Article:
Loyalty is a tricky thing — not to mention expensive when you’re trying to create it from scratch.
Everyone’s heard the oft-cited statistic that it costs five to seven times as much to bring in a new customer as retain a current one. And that may be a modest estimate: The Harvard Business Review found across a range of studies that the cost of acquiring a new customer can be as much as 25 times more costly than keeping an existing one.
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Marketing Metrics, meanwhile, determined that companies have up to a 70 percentchance of making a sale to a current customer, but — at best — a 20 percent chance of selling to a prospect.
What’s more, the financial effect of loyalty can be seen beyond sales. In Leading on the Edge of Chaos, Emmett Murphy and Mark Murphy noted that a 2 percent boost in customer retention has the same impact on a company as a 10 percent reduction in costs. The implication, then, is that keeping customers around is crucial, yet many companies seem to be failing to do so — despite putting extra money and energy into developing better products and services.
Why this disconnect? It turns out that products and services may matter a lot less to customers than community, and that’s something most companies neglect to build.
Communities create ownership and belonging.
Community, examined from the strictest business perspective, enables companies to create branding opportunities that bring consumers into the fold. For consumers, communities provide outlets to get information, learn from others’ experiences and gain a sense of belonging. Customers who don’t feel a sense of ownership or camaraderie with a brand or its fans have no true investment in the brand’s success and are more likely to take their business elsewhere.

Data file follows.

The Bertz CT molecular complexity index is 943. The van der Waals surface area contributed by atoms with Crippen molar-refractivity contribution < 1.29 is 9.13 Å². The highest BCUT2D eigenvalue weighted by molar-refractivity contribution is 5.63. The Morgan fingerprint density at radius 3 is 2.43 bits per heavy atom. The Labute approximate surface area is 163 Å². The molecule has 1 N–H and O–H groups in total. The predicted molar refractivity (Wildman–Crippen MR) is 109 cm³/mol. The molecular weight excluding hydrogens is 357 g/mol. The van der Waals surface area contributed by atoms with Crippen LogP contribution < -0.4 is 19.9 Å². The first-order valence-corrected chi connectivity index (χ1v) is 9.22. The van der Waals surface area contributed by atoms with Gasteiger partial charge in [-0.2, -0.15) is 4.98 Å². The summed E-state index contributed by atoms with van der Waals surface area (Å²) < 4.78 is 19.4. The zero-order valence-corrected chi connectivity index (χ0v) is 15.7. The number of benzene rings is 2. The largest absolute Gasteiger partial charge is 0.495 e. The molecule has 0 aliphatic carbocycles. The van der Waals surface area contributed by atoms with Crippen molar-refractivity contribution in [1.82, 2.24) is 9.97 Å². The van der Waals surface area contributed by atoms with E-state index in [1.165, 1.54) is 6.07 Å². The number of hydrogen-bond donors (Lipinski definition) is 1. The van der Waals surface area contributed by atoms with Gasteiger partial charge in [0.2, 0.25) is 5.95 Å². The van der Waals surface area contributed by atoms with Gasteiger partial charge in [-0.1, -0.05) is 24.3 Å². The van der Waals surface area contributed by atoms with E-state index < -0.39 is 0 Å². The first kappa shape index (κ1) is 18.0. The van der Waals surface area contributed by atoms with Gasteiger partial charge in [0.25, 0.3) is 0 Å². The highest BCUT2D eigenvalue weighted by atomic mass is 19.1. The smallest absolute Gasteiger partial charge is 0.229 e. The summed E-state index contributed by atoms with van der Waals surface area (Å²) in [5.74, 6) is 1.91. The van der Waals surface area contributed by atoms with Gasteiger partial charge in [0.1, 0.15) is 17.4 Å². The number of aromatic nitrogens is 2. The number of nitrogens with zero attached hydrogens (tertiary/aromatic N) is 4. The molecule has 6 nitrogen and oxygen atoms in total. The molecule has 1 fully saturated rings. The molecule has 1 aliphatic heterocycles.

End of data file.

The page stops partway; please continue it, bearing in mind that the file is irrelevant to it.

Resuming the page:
Brands’ experiences with corporate social responsibility programs have borne this out. Many companies with corporate social responsibility (CSR) initiatives have launched communities alongside them, engaging those who hold the same values. Indeed, a study published in Procedia looked at companies’ CSR efforts and their communities, finding that those communities increased customer satisfaction and enhanced customer-company identification.
Customers felt that their ideals and the company’s were closely aligned.
Harvard Law School research determined that these initiatives delivered multifaceted value to customers, particularly when viewed through the lens of experience. These communities enabled interactions between a brand and its consumers, creating something new that hadn’t existed previously and spurring benefits in terms of joy, pride and ethical and spiritual lifts.
Forrester has found that when customers feel “valued,” the majority are willing to not only maintain their existing relationship with a brand, but also become advocates for it.
While the success of CSR initiatives is evident, businesses can build communities around any facet of their operations. Here are a few ways your company can focus in on your target audiences to spark engagement and long-term loyalty.
1. Create online forums.
Online forums provide a convenient way for consumers to interact with your brand and its fans from anywhere at any time, making them a smart bet for continued engagement. Another benefit to online forums is that a conversation can be started either by your brand or by consumers, allowing topics to surface that accommodate the community’s needs.